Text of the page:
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8/18/2017 10:43:00 AM
Greater Lafayette's deadly potential for domestic violence
Becky Wellner shows the children's playroom Thursday, August 17, 2017, in the YWCA of Greater Lafayette's Patricia and W. Kelley Carr Advocacy Center, 624 N. Sixth Street in Lafayette. Wellner is director of the YWCA's Domestic Violence Intervention and Prevention Program. Staff photo: John Terhune/Journal & Courier
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Becky Wellner shows the children's playroom Thursday, August 17, 2017, in the YWCA of Greater Lafayette's Patricia and W. Kelley Carr Advocacy Center, 624 N. Sixth Street in Lafayette. Wellner is director of the YWCA's Domestic Violence Intervention and Prevention Program. Staff photo: John Terhune/Journal & Courier

Joseph Paul, Journal and Courier

LAFAYETTE — Several homicides this year and last have revealed the deadly potential of domestic violence in Tippecanoe and surrounding counties, experts said this week.

Abusive relationships can quickly and unexpectedly spiral out of control, as evidenced by several cases of murder and attempted murder over the past 18 months.

"Unfortunately, we can see ... locally, and just across the country, what can happen if people aren't able to get out of the cycle of abuse or aren’t getting help," said Tenecia Waddell, director of crisis intervention services for Mental Health America of Tippecanoe. "It can end in death."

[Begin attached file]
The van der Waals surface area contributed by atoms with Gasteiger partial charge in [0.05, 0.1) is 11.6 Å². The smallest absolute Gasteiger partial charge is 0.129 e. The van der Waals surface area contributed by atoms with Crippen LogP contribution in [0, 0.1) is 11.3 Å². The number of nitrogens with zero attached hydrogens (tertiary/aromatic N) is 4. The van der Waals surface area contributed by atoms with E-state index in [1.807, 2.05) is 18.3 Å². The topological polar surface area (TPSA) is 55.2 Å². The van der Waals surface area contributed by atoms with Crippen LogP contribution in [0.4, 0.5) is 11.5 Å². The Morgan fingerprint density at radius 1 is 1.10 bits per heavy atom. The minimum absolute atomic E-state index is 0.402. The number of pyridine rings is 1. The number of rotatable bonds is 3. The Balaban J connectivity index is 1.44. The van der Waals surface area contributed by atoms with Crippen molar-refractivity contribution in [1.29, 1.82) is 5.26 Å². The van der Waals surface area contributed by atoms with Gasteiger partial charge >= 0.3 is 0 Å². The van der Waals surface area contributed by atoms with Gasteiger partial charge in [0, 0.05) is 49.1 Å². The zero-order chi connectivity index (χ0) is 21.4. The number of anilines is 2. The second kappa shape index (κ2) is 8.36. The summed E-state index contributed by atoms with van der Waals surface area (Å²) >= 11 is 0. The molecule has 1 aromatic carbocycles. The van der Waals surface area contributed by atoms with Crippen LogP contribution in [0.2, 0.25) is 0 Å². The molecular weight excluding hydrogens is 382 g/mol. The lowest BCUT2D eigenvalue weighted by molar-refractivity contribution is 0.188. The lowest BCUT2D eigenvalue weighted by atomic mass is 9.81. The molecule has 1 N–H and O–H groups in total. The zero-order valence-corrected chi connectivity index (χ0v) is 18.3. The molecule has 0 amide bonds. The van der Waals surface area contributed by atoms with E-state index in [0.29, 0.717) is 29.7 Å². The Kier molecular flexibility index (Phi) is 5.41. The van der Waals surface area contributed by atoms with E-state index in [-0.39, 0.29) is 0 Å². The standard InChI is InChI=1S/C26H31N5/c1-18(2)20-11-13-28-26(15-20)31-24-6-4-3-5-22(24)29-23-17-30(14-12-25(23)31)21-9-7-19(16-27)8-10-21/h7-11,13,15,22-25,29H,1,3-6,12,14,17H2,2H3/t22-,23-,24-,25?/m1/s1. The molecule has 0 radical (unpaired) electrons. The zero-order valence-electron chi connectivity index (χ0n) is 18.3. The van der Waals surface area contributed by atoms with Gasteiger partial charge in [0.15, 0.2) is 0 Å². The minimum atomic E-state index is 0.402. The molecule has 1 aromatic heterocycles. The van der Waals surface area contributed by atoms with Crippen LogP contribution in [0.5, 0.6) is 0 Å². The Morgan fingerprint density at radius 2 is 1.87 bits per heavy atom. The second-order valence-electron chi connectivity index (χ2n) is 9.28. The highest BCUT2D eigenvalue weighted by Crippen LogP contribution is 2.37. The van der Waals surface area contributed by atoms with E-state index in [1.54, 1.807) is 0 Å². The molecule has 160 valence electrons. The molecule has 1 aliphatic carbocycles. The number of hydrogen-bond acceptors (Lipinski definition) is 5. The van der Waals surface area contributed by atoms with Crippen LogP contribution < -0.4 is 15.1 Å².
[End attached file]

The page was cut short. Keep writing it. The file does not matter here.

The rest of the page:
The most recent case of alleged domestic violence came to an end early Aug. 8, when 50-year-old Patrick Elliott told police he shot his wife once in the chest, sending her to the hospital, where she died, according to authorities.

Hours before the shooting, deputies were called to their home on East County Road 500 South for a domestic disturbance, although they left when the issue seemed to be resolved, according to a report by the Journal & Courier.

Investigators said a video recorded by Patrick Elliott's cellphone during the killing runs contrary his claims of self defense. The video, cited in a probable cause affidavit, allegedly shows him shoot his wife, 47-year-old Donita Elliott, and then stand by as she begs for help.

"It's five times more likely (for domestic abuse) to end in death when there's a gun in the home when things start to escalate," said Becky Wellner, director of YWCA of Greater Lafayette's domestic violence intervention and prevention program.

But a gun isn't the only weapon abusers could use to inflict harm.

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